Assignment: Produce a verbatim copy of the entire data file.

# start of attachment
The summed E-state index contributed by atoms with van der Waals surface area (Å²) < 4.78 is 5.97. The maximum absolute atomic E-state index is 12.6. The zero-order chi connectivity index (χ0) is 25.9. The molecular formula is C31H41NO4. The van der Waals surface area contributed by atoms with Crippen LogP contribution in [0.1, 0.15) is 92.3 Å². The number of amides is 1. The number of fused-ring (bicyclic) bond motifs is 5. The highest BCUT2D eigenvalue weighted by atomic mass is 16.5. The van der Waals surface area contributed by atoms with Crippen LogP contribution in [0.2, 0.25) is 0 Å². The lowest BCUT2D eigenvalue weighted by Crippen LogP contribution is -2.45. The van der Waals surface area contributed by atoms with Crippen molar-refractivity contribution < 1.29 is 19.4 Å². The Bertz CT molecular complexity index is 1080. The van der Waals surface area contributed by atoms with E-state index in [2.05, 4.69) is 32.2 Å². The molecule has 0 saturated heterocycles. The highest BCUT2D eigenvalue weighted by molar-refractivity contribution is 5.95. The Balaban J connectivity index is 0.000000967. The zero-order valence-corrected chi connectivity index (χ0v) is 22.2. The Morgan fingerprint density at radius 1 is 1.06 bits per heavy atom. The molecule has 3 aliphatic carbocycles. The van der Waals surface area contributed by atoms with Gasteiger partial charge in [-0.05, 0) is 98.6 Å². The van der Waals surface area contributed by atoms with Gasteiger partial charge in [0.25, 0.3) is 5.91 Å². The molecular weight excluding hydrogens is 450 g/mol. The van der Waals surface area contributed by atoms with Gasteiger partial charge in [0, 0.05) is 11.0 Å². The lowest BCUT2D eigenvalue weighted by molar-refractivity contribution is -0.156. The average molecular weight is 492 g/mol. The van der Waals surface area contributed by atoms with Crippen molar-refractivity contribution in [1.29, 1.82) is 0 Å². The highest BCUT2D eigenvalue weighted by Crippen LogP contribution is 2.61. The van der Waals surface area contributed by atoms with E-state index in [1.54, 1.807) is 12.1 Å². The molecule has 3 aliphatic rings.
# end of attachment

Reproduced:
The summed E-state index contributed by atoms with van der Waals surface area (Å²) < 4.78 is 5.97. The maximum absolute atomic E-state index is 12.6. The zero-order chi connectivity index (χ0) is 25.9. The molecular formula is C31H41NO4. The van der Waals surface area contributed by atoms with Crippen LogP contribution in [0.1, 0.15) is 92.3 Å². The number of amides is 1. The number of fused-ring (bicyclic) bond motifs is 5. The highest BCUT2D eigenvalue weighted by atomic mass is 16.5. The van der Waals surface area contributed by atoms with Crippen LogP contribution in [0.2, 0.25) is 0 Å². The lowest BCUT2D eigenvalue weighted by Crippen LogP contribution is -2.45. The van der Waals surface area contributed by atoms with Crippen molar-refractivity contribution < 1.29 is 19.4 Å². The Bertz CT molecular complexity index is 1080. The van der Waals surface area contributed by atoms with E-state index in [2.05, 4.69) is 32.2 Å². The molecule has 0 saturated heterocycles. The highest BCUT2D eigenvalue weighted by molar-refractivity contribution is 5.95. The Balaban J connectivity index is 0.000000967. The zero-order valence-corrected chi connectivity index (χ0v) is 22.2. The Morgan fingerprint density at radius 1 is 1.06 bits per heavy atom. The molecule has 3 aliphatic carbocycles. The van der Waals surface area contributed by atoms with Gasteiger partial charge in [-0.05, 0) is 98.6 Å². The van der Waals surface area contributed by atoms with Gasteiger partial charge in [0.25, 0.3) is 5.91 Å². The molecular weight excluding hydrogens is 450 g/mol. The van der Waals surface area contributed by atoms with Gasteiger partial charge in [0, 0.05) is 11.0 Å². The lowest BCUT2D eigenvalue weighted by molar-refractivity contribution is -0.156. The average molecular weight is 492 g/mol. The van der Waals surface area contributed by atoms with Crippen molar-refractivity contribution in [1.29, 1.82) is 0 Å². The highest BCUT2D eigenvalue weighted by Crippen LogP contribution is 2.61. The van der Waals surface area contributed by atoms with E-state index in [1.54, 1.807) is 12.1 Å². The molecule has 3 aliphatic rings.